Can You Use a Paring Knife to Split Hairs?

By Adam Kraemer 

I’ve stated before that my mom is an excellent cook. I think I’ve also stated before that my dad’s mom was not at all an excellent cook, but she was an excellent baker. I think I’ve also stated that I’m an excellent person who deserves to be written down in history as such.

Okay, maybe I’ve never stated that last one, but I’m pretty sure you’ve all thought it.

Anyway, you may be asking yourselves right now, “What’s the difference between a baker and a cook?” Or you might be asking, “Does he really think we feel that way about him?” I’ll answer the latter question first: maybe.

The first question, however, is as much about process as it is about ingredients. I mean, of course everyone knows that generally a baker is someone who makes, for lack of a better generality, desserts. Cookies, cakes, pies, brownies, tarts, etc. Sure, there are exceptions (pretzels, for example), but let’s not concentrate on those. Plus, my grandmother never once made pretzels.

To be a cook — or a fine cook, a chef — in my mind, at least, tends to cover the other food groupings. For starters, stuff not necessarily made in an oven. A frying pan, for example. You rarely get good cakes out of frying pans. Or a slow cooker. Or a wok. Try making a pie in a wok some day.

So, at least for the purposes of this entry, I think we can agree on basic definitions of cook vs. baker. At least in terms of ingredients. As far as process goes, my grandmother always followed recipes to a T. Seriously. “Season to taste” was never an instruction in anything she ever made and creativity didn’t really enter the picture. However, no one really wants all that much creativity in their baking, which is what made her such an excellent baker. The cookies she made me in 1982 tasted exactly like the cookies she made me in 1992. For her, creativity meant that she once mixed peanut butter chips and chocolate chips in the same cake. She once used mint icing.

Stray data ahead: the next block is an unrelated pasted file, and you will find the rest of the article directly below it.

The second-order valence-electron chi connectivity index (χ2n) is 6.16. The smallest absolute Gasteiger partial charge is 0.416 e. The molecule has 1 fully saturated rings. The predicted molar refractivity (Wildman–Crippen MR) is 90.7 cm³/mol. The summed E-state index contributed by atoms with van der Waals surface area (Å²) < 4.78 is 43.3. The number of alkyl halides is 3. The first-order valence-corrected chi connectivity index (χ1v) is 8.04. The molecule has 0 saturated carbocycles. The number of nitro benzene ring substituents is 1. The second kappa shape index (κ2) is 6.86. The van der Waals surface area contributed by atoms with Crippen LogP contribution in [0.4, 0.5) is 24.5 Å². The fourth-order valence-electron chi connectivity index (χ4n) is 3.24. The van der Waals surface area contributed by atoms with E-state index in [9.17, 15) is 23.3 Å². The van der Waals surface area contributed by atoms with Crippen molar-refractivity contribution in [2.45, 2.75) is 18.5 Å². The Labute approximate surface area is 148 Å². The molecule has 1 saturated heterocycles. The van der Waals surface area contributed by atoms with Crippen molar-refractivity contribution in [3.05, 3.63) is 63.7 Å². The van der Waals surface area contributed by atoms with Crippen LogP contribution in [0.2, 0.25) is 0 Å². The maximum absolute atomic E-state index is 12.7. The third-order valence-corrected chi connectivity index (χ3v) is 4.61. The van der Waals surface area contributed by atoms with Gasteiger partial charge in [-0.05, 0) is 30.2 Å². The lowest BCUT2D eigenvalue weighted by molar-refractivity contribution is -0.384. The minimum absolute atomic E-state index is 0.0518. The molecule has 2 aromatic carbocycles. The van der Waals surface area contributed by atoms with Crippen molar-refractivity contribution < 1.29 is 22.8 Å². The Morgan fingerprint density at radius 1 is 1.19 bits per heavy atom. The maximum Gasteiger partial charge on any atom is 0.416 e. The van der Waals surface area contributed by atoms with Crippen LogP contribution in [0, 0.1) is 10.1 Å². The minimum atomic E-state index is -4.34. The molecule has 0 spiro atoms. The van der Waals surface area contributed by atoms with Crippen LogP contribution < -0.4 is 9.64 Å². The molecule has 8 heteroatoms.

For my mom, however, creativity makes her an excellent cook, but a frustrated baker. She could take a recipe that started as chicken and leftovers and turn it into a gourmet meal in just a few hours. However, she never wrote down any of the recipes as she made them, so many of her best meals as I was growing up were just one-offs. “Mom, that was amazing. What was in that?”

“Umm… a little of this and a little of that. I don’t remember. Cumin and coriander, probably. I think I added some mustard….”

“Great, we’ll have to have it again...apparently never.”

I like to think I fall somewhere in between. I can follow a recipe without deviation, but I also know how to try things as I make them and determine what they might be missing. I once even ordered hot and sour soup that was so awful, I had to doctor it myself. What I wound up with was so good, I almost brought it back to the restaurant to show them what their soup should taste like.

I mention all of this because I stumbled upon an excellent article (or, at least, webpage) on the Weight Watchers site today. A bunch of how-to videos on everything from Baked Chicken to Maple Pecan Grilled Bananas to Shakshouka to Chocolate Soufflés. Check it out here. Also, if you could tell me what shakshouka is, I’d appreciate it. I’d look it up myself, but you know how busy I am, what with the … thing … and all.

I’m also reminded, of course, of that brilliant Saturday Night Live sketch in which Dan Aykroyd played Julia Child. It’s not for the very squeamish, but if you can stand the sight of seriously ridiculous fake blood, I’m sure you can find it online. And, yes, every time I watch a cooking show, I can’t help but think, “Oh, I’ve cut the dickens out of my thumb.”

I’ll leave you with that thought.

Talk to you soon.

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